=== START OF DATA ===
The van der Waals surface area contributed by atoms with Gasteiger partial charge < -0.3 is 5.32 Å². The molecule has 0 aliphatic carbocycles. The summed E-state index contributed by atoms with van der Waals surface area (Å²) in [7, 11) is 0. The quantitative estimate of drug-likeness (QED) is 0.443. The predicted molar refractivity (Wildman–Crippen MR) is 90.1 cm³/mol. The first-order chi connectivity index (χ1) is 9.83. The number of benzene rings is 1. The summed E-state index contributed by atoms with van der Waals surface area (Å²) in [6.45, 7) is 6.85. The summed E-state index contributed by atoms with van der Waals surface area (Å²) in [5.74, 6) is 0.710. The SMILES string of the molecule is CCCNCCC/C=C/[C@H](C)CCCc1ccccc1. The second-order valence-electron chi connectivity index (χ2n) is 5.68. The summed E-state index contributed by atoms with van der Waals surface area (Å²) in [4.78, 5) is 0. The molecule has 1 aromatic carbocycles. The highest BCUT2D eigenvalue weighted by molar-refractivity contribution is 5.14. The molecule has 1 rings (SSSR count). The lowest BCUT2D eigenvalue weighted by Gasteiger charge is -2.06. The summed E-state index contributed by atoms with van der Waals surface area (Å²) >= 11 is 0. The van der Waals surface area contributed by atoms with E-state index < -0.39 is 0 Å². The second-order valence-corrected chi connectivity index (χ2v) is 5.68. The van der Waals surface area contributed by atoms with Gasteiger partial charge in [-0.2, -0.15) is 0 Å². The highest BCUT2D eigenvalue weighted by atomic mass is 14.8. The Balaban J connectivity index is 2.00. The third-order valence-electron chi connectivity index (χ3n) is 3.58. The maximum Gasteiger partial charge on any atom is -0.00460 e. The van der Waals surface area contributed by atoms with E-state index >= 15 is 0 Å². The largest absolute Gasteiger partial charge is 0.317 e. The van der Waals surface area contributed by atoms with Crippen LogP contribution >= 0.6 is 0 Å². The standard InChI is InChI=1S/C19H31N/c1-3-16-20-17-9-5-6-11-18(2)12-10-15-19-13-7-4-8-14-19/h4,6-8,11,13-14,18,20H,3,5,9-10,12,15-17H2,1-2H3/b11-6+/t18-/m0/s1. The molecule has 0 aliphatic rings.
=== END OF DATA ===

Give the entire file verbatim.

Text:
The van der Waals surface area contributed by atoms with Gasteiger partial charge < -0.3 is 5.32 Å². The molecule has 0 aliphatic carbocycles. The summed E-state index contributed by atoms with van der Waals surface area (Å²) in [7, 11) is 0. The quantitative estimate of drug-likeness (QED) is 0.443. The predicted molar refractivity (Wildman–Crippen MR) is 90.1 cm³/mol. The first-order chi connectivity index (χ1) is 9.83. The number of benzene rings is 1. The summed E-state index contributed by atoms with van der Waals surface area (Å²) in [6.45, 7) is 6.85. The summed E-state index contributed by atoms with van der Waals surface area (Å²) in [5.74, 6) is 0.710. The SMILES string of the molecule is CCCNCCC/C=C/[C@H](C)CCCc1ccccc1. The second-order valence-electron chi connectivity index (χ2n) is 5.68. The summed E-state index contributed by atoms with van der Waals surface area (Å²) in [4.78, 5) is 0. The molecule has 1 aromatic carbocycles. The highest BCUT2D eigenvalue weighted by molar-refractivity contribution is 5.14. The molecule has 1 rings (SSSR count). The lowest BCUT2D eigenvalue weighted by Gasteiger charge is -2.06. The summed E-state index contributed by atoms with van der Waals surface area (Å²) >= 11 is 0. The van der Waals surface area contributed by atoms with E-state index < -0.39 is 0 Å². The second-order valence-corrected chi connectivity index (χ2v) is 5.68. The van der Waals surface area contributed by atoms with Gasteiger partial charge in [-0.2, -0.15) is 0 Å². The highest BCUT2D eigenvalue weighted by atomic mass is 14.8. The Balaban J connectivity index is 2.00. The third-order valence-electron chi connectivity index (χ3n) is 3.58. The maximum Gasteiger partial charge on any atom is -0.00460 e. The van der Waals surface area contributed by atoms with E-state index >= 15 is 0 Å². The largest absolute Gasteiger partial charge is 0.317 e. The van der Waals surface area contributed by atoms with Crippen LogP contribution >= 0.6 is 0 Å². The standard InChI is InChI=1S/C19H31N/c1-3-16-20-17-9-5-6-11-18(2)12-10-15-19-13-7-4-8-14-19/h4,6-8,11,13-14,18,20H,3,5,9-10,12,15-17H2,1-2H3/b11-6+/t18-/m0/s1. The molecule has 0 aliphatic rings.